All management decisions are either about the past or the future.
Decisions about the past are focused on understanding and fixing problems. Your time is spent working out what’s happened, how it happened and what needs to be done to fix the issue, or at least limit its impact to a manageable level. Trading meetings, customer service issues and dealing with operational failures are all about the past.
Decisions about the future are focused on problem prevention and innovation. Time spent making decisions on strategy, planning and new product and service development are all future-focused.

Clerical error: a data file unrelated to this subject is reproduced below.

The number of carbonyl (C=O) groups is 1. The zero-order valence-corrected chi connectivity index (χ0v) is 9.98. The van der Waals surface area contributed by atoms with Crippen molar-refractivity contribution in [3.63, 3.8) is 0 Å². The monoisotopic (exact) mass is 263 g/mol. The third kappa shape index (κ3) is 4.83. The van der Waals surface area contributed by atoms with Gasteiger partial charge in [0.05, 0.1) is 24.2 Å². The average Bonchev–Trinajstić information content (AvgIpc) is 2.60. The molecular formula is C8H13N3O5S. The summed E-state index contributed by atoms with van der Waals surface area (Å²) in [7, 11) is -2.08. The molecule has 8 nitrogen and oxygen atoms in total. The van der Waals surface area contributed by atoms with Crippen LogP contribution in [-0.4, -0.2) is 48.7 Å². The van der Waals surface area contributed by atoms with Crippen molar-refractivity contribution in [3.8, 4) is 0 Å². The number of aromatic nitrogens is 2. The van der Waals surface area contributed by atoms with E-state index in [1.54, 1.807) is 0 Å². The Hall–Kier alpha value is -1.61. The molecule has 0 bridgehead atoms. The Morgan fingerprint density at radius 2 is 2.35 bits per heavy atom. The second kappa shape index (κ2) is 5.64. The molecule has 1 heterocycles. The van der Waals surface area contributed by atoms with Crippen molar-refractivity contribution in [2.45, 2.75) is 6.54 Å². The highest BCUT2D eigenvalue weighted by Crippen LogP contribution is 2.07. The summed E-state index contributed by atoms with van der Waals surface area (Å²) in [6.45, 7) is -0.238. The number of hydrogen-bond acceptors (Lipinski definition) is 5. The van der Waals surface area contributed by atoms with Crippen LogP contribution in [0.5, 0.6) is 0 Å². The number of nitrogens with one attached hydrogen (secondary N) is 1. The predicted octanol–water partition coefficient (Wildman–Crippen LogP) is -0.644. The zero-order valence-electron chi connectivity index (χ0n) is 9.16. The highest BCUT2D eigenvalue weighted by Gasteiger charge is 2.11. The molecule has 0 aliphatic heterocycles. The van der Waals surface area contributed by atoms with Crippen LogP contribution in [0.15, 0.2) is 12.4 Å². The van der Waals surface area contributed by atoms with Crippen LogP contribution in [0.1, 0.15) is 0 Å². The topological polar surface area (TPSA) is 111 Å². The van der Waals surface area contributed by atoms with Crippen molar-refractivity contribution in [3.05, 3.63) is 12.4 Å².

As a manager, you need to balance your time between decisions about the past and decisions about the future. Fixing problems is often seen as urgent, however, and can eat into your time and calendar, leaving little, if any, time to spend on future-focused decisions.
What does your calendar tell you about the share of your time you’re spending understanding and resolving historic issues versus the time you’re taking to shape the future?
Off The Record: Living In The Past by Jethro Tull
Let us close our eyes
Outside their lives
Go on much faster,
Oh, we won’t give in
We’ll keep living
In the past
Getting Your Innovation Strategy Right
Business leaders are constantly exhorted to innovate. But what kind of innovation should managers pursue? The Innovation Strategy Matrix helps you to answer that question and get your innovation strategy right.